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Getting Rid of that Dog Smell

Getting rid of that dog smell, regardless of the specific cause of the odor, can be a serious quest for most dog owners at some point. Sometimes the offensive smell is due to a dirty dog, other times simply to a wet dog. And, of course, there are smells from dog waste. Whatever the cause, getting rid of that dog smell improves the quality of life for humans and canines alike.

If the dog smell in question is emanating from the dog himself, you obviously need to get the pooch a bath. Before bathing, give your dog a thorough brushing. This will remove any loose hair and cut down on the amount of hair that will come off your dog and down the drain. If your dog has a long coat or a double coat, be sure to brush out any mats before bathing. Once wet, mats can become tighter and harder to remove, and may hold onto the odor of a smelly dog, making it harder to get rid of that dog smell. If your dog tends to roll around in particularly fragrant areas, a dog shampoo with deodorizers can help in getting rid of that dog smell.

After you have bathed your dog, or any time your dog gets wet from being outside, dry him as thoroughly as possible. Even when they are clean, wet dogs can be notorious for that dog smell. Toweling your dog off will not only help to dry him, it will also remove any loose hair in his coat. Depending on the type of coat your dog has, you may want to dry him with an electric hair dryer. If you opt for this, be sure to introduce the dryer slowly. Always use a low-heat setting and hold it far enough from the dog’s coat to eliminate any risk of burning your dog’s skin.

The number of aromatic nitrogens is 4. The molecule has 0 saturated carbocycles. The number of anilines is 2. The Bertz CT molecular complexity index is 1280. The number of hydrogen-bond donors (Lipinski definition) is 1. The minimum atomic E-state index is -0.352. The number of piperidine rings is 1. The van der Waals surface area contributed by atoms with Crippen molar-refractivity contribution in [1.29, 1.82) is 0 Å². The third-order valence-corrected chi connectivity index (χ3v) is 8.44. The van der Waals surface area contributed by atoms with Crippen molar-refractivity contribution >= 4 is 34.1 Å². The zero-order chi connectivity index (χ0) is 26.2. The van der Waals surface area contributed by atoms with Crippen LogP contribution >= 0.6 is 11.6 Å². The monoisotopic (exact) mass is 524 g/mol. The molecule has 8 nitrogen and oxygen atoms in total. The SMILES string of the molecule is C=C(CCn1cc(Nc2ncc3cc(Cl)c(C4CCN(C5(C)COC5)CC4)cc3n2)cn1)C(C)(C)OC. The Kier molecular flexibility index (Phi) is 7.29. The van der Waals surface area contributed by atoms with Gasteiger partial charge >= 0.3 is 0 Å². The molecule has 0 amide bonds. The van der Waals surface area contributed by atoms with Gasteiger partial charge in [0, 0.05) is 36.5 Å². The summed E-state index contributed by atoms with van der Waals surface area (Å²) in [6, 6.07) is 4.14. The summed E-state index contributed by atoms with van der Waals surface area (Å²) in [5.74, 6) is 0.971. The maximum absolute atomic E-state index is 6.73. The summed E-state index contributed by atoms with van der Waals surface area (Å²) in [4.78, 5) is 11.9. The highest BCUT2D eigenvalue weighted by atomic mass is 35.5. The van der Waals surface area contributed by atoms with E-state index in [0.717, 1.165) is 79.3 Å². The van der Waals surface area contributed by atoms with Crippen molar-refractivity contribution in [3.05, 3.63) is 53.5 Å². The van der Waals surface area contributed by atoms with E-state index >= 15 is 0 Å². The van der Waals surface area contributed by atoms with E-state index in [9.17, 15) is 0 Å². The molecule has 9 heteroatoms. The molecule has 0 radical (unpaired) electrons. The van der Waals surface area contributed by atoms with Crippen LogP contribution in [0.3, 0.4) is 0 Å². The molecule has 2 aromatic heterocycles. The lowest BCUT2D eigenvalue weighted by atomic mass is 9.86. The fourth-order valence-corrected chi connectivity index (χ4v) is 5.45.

Getting rid of that dog smell when waste is involved requires prompt action. Quickly removing any solid waste and blotting all liquid waste will help reduce the odor. After the waste has been removed, cleaning the area immediately with appropriate cleaners will go a long way in getting rid of that dog smell. To properly and thoroughly clean a serious urine problem area, you will need a cleaner specifically formulated to break down the enzymes in the dog urine. It can be very helpful to have a small black light to help you locate the specific problem areas, since the crystals left behind by the urine will glow greenish-yellow under ultraviolet light. After an area has been cleaned and dried, use the black light to re-check it for any remaining stain that may not be visible to the naked eye.

Getting rid of that dog smell not only keeps your house smelling better, but helps ensure that it is probably cleaner as well. Properly getting rid of the odors involves finding and addressing the source, not simply covering the smell with air freshening products.

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